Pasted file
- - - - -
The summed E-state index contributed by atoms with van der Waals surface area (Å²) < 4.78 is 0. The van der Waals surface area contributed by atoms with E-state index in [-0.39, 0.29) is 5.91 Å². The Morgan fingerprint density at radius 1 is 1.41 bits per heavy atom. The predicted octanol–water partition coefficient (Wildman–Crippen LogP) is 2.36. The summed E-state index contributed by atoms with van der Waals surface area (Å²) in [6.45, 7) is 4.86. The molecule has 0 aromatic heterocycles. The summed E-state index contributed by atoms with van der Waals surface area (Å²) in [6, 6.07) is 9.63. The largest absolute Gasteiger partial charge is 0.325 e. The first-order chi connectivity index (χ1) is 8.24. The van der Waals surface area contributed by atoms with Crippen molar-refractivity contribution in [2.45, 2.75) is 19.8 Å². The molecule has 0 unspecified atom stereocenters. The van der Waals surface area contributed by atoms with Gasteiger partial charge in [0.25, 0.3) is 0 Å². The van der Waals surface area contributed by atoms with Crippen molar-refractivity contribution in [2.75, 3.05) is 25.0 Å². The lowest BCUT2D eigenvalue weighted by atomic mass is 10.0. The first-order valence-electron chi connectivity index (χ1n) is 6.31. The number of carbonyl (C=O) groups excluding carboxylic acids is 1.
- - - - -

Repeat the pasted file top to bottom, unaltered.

The summed E-state index contributed by atoms with van der Waals surface area (Å²) < 4.78 is 0. The van der Waals surface area contributed by atoms with E-state index in [-0.39, 0.29) is 5.91 Å². The Morgan fingerprint density at radius 1 is 1.41 bits per heavy atom. The predicted octanol–water partition coefficient (Wildman–Crippen LogP) is 2.36. The summed E-state index contributed by atoms with van der Waals surface area (Å²) in [6.45, 7) is 4.86. The molecule has 0 aromatic heterocycles. The summed E-state index contributed by atoms with van der Waals surface area (Å²) in [6, 6.07) is 9.63. The largest absolute Gasteiger partial charge is 0.325 e. The first-order chi connectivity index (χ1) is 8.24. The van der Waals surface area contributed by atoms with Crippen molar-refractivity contribution in [2.45, 2.75) is 19.8 Å². The molecule has 0 unspecified atom stereocenters. The van der Waals surface area contributed by atoms with Gasteiger partial charge in [0.25, 0.3) is 0 Å². The van der Waals surface area contributed by atoms with Crippen molar-refractivity contribution in [2.75, 3.05) is 25.0 Å². The lowest BCUT2D eigenvalue weighted by atomic mass is 10.0. The first-order valence-electron chi connectivity index (χ1n) is 6.31. The number of carbonyl (C=O) groups excluding carboxylic acids is 1.